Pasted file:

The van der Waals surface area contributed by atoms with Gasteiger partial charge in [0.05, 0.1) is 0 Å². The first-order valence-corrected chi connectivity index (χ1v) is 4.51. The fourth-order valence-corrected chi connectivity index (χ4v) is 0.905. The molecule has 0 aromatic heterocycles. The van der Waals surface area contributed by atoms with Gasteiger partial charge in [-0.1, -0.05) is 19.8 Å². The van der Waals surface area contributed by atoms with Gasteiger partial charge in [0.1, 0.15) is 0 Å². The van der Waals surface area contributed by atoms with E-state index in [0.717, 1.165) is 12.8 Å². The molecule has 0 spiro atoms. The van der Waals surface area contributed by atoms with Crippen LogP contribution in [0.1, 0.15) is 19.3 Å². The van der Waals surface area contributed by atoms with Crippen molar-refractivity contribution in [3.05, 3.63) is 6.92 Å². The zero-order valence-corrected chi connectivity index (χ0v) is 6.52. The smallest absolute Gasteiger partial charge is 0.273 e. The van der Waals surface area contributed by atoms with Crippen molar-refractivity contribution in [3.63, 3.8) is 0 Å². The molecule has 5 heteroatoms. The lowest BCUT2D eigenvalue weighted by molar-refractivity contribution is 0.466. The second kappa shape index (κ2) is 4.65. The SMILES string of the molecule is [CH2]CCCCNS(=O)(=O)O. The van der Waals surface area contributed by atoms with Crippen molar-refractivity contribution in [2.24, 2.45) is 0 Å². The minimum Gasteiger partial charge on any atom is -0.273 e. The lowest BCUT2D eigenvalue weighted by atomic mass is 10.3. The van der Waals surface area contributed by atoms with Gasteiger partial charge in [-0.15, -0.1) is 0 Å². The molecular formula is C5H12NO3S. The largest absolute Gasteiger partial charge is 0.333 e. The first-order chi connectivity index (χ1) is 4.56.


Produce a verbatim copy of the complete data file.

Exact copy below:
The van der Waals surface area contributed by atoms with Gasteiger partial charge in [0.05, 0.1) is 0 Å². The first-order valence-corrected chi connectivity index (χ1v) is 4.51. The fourth-order valence-corrected chi connectivity index (χ4v) is 0.905. The molecule has 0 aromatic heterocycles. The van der Waals surface area contributed by atoms with Gasteiger partial charge in [-0.1, -0.05) is 19.8 Å². The van der Waals surface area contributed by atoms with Gasteiger partial charge in [0.1, 0.15) is 0 Å². The van der Waals surface area contributed by atoms with E-state index in [0.717, 1.165) is 12.8 Å². The molecule has 0 spiro atoms. The van der Waals surface area contributed by atoms with Crippen LogP contribution in [0.1, 0.15) is 19.3 Å². The van der Waals surface area contributed by atoms with Crippen molar-refractivity contribution in [3.05, 3.63) is 6.92 Å². The zero-order valence-corrected chi connectivity index (χ0v) is 6.52. The smallest absolute Gasteiger partial charge is 0.273 e. The van der Waals surface area contributed by atoms with Crippen molar-refractivity contribution in [3.63, 3.8) is 0 Å². The molecule has 5 heteroatoms. The lowest BCUT2D eigenvalue weighted by molar-refractivity contribution is 0.466. The second kappa shape index (κ2) is 4.65. The SMILES string of the molecule is [CH2]CCCCNS(=O)(=O)O. The van der Waals surface area contributed by atoms with Crippen molar-refractivity contribution in [2.24, 2.45) is 0 Å². The minimum Gasteiger partial charge on any atom is -0.273 e. The lowest BCUT2D eigenvalue weighted by atomic mass is 10.3. The van der Waals surface area contributed by atoms with Gasteiger partial charge in [-0.15, -0.1) is 0 Å². The molecular formula is C5H12NO3S. The largest absolute Gasteiger partial charge is 0.333 e. The first-order chi connectivity index (χ1) is 4.56.